Yes, we have a little bit of cord cutting! We see a lot of ridiculous nonsense about cord-cutting, but the recent forecast from SNL Kagan seems pretty reasonable. It predicts 4% of U.S. households will cut the cord by the end of this year, and 10% will have cut the cord by 2015.
Compared to recent studies which predict that 10% cord cutting by the end of this year (or for that matter predicted it would hit those levels two years ago) it seems pragmatic. The good news for the MSO’s is that SNL Kagan also predicts continued absolute growth in subscriber numbers, the bad news is SNL Kagan predicts a long-term decline.
via SNL Kagan:
Internet delivery of television and movies has rocketed into the mainstream, but so-called over-the-top (OTT) substitution has remained a relatively small, though not inconsequential slice of the user base. The segment, often termed cord cutters, impacted the subscriber counts for multichannel service providers in 2010, and is expected to exert competitive pressure going forward.
SNL Kagan estimates nearly 4% of the occupied U.S. households will employ Internet video in lieu of subscribing to a multichannel video package at the end of 2011. Though the thin slice of households relying OTT substitution could be dismissed as evidence of a lack of momentum behind cord cutting, the 4.5 million households it represents are not inconsequential, particularly in light of the basic subscriber declines for the cable industry.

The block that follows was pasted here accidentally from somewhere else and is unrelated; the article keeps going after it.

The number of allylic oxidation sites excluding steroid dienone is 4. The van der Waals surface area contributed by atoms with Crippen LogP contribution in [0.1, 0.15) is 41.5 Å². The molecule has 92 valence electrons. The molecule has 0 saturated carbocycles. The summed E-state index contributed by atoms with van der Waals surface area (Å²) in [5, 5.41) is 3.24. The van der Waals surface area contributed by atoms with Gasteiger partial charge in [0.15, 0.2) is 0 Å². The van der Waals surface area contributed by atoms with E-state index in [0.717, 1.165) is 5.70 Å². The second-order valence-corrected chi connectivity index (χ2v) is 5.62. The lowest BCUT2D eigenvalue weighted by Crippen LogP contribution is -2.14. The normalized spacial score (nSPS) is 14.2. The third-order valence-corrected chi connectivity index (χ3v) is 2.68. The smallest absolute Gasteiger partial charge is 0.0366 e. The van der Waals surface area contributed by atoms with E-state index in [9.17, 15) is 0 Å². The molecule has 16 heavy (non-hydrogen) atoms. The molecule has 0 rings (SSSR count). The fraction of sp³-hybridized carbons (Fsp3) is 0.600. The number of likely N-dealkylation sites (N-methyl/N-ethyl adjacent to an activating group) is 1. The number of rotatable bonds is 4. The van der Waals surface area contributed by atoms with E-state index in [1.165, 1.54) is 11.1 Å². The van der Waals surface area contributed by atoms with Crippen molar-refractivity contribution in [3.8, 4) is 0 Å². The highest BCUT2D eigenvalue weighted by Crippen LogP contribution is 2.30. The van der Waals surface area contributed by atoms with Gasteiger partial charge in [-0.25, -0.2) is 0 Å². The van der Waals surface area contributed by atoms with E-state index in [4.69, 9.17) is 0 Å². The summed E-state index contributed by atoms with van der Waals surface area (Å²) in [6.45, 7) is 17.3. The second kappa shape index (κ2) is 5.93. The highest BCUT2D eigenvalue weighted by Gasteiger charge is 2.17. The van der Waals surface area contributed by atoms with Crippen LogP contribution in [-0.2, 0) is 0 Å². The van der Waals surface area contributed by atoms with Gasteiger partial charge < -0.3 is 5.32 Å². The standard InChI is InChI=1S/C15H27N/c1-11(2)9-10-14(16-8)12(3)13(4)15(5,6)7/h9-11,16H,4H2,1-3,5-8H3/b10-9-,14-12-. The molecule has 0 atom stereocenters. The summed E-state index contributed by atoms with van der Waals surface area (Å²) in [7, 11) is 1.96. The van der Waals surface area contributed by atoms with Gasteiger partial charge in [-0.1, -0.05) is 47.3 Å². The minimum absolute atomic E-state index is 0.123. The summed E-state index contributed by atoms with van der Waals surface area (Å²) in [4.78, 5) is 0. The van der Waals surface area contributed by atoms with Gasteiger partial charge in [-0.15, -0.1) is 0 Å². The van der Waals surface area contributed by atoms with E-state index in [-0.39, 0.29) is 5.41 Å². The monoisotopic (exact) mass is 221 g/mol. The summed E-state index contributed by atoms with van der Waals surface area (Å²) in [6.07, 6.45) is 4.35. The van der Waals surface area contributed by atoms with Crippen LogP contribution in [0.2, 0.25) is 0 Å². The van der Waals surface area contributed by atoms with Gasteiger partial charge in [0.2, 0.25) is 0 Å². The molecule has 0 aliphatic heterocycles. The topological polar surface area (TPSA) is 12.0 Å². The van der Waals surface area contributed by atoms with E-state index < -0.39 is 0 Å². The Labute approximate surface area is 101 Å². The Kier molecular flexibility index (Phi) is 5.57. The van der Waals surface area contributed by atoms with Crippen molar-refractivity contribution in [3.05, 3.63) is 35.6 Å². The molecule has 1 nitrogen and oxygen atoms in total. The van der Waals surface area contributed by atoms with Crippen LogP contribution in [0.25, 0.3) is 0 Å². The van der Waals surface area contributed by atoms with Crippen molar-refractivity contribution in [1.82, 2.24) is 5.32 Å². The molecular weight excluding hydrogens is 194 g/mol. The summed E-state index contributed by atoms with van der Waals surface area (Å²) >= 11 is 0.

The evident subscriber plateau posted by multichannel service providers supports the moderate emergence of OTT substitution. The industry reversed the first-ever declines in the second and third quarters of 2010 to produce a small overall increase for the full year. The modest subscriber gain was neither convincing enough to dispatch the threat of cord cutting nor dismiss the impact of over-the-top substitution. At the end of 2010, we estimate 84.9% of the occupied U.S. households subscribed to a multichannel package after eliminating the overlap of customers with multiple subscriptions. The year-over-year dip from nearly 86% at the end of 2009 illustrates the potential peak in multichannel penetration.
Though we forecast continued absolute growth in subscribers, the pace is not expected to keep up with occupied household formation, leading to a long-term decline in penetrations for multichannel services. OTT substitution is the primary agent in the expected declines in traditional cable, DBS and telco video penetration. SNL Kagan estimates multichannel substitution via OTT delivery will grow from 2.5 million households at the end of 2010 to 12.1 million homes by 2015. The OTT substitution estimates account for nearly 10% of the occupied homes in the U.S. in the five-year forecast.